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considerations, some of which I have advanced, and the rolling concern that I am sure will develop are properly handled.

From my experience at that time, I believe that the then shadow Minister, the late Joe Godber, of whom I was very fond and for whom I worked for a number of years, would have been proud of the speech made by the shadow Minister, my hon. Friend the Member for South Suffolk (Mr. Yeo). We emphasise the same sort of approach, but it depends on a degree of reciprocity, which the Minister has shown himself ready to undertake. He must be prepared to receive confidences and representations from all round the House and, if necessary, to share them.

When the pressures that we were experiencing became extreme, Joe Godber asked the then Minister, the late Fred Peart, who was widely respected, whether he could have a briefing from the chief vet. I happened to be the only other person in the room when that briefing was given. It was extremely useful and gave us a detailed and authoritative professional sitrep on where we were and how the epidemic could be contained and eventually stamped out, as I am confident it will be in the present case.

There is one final longer-term consideration for the Minister. I have dismissed from my remarks some of the speculation that properly exists about the origin of the outbreak. No doubt there will be deficiencies in the handling; there always are. There are already queries about information. The Minister should not be ashamed of that, and we should not press him too hard on it.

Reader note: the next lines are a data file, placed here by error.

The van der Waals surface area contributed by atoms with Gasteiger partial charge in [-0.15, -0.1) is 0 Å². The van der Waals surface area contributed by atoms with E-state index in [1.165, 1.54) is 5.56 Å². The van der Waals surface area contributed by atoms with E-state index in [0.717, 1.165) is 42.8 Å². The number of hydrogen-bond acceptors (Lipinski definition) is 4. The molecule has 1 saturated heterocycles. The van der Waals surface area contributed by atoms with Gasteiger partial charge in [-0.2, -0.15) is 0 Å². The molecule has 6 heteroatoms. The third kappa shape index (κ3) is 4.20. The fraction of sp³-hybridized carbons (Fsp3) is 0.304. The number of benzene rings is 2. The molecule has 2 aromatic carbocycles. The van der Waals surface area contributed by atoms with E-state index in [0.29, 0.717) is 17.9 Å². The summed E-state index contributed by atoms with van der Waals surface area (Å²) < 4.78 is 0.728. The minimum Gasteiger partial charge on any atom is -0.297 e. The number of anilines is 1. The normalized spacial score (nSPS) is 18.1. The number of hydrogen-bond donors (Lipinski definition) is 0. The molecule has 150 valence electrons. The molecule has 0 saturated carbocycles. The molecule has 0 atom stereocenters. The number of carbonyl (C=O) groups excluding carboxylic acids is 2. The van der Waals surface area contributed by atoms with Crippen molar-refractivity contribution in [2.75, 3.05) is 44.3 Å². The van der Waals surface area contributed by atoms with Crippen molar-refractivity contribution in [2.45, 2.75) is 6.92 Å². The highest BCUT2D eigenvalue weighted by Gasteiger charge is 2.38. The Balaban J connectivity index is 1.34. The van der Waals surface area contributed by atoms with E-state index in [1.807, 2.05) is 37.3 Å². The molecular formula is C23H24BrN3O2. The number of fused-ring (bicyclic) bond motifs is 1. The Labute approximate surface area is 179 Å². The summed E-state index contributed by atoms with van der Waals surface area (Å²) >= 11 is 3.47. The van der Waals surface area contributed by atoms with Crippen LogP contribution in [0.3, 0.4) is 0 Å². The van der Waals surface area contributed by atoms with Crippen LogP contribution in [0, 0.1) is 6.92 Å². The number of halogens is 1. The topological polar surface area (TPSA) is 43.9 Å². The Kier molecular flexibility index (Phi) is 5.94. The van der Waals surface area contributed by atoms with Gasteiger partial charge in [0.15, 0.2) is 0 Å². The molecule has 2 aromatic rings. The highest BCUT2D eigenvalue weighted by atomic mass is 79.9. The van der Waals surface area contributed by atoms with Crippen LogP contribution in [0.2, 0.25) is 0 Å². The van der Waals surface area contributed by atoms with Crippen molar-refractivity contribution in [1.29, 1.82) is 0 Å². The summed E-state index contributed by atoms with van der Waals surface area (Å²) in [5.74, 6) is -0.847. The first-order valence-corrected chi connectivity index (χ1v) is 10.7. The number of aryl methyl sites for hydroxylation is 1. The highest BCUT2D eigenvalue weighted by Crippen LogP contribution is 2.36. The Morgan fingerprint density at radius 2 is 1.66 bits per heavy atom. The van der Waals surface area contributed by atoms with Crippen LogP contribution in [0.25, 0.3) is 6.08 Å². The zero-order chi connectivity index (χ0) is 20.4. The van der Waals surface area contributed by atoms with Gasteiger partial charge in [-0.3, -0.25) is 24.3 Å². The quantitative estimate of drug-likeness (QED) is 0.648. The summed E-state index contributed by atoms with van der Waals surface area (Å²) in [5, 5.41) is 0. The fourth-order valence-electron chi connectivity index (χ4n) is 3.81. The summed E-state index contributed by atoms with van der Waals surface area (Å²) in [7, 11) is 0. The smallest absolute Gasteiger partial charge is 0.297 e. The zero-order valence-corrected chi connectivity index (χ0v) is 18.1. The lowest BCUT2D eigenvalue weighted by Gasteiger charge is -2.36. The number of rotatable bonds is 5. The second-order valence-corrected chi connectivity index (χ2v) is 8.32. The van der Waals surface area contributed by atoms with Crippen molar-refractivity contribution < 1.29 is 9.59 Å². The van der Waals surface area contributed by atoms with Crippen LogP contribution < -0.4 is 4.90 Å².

There will also be longer-term considerations about the structure of the agriculture industry, its intensification, and whether, for example--I mention this only as a possibility--it will be necessary to think in terms of a rest period between a series of moves. That would be very difficult for the commercial trade in agriculture, but it may come to that.

Those are all long-term considerations. In 1968, after the epidemic was contained within a period of six months and at a cost of almost 500,000 head of livestock, it was decided that there should be an authoritative report under a distinguished independent chairman into the entire matter and the lessons that were to be learned.

I suggest to the Minister that there will be serious long-term issues to consider. They need not be party politically contentious, but they will undoubtedly be sensitive areas. The best course may be for him to put them on one side for now. Perhaps we would back him on that, against the promise that when the outbreak is over, he will commission an independent inquiry to look at all the factors. That will help in the way that Lord Phillips did in relation to BSE.

Let us concentrate on the job today. Let us be aware that there are wider implications, which many hon. Members in all parts of the House have rehearsed. Let us hope, above all, that by concentrating on the immediate issue, and by having the right kind of dialogue on how to resolve it and any problems that arise, we can stamp the thing out in good time. Then, it will be the time for a longer look at what needs to be learned.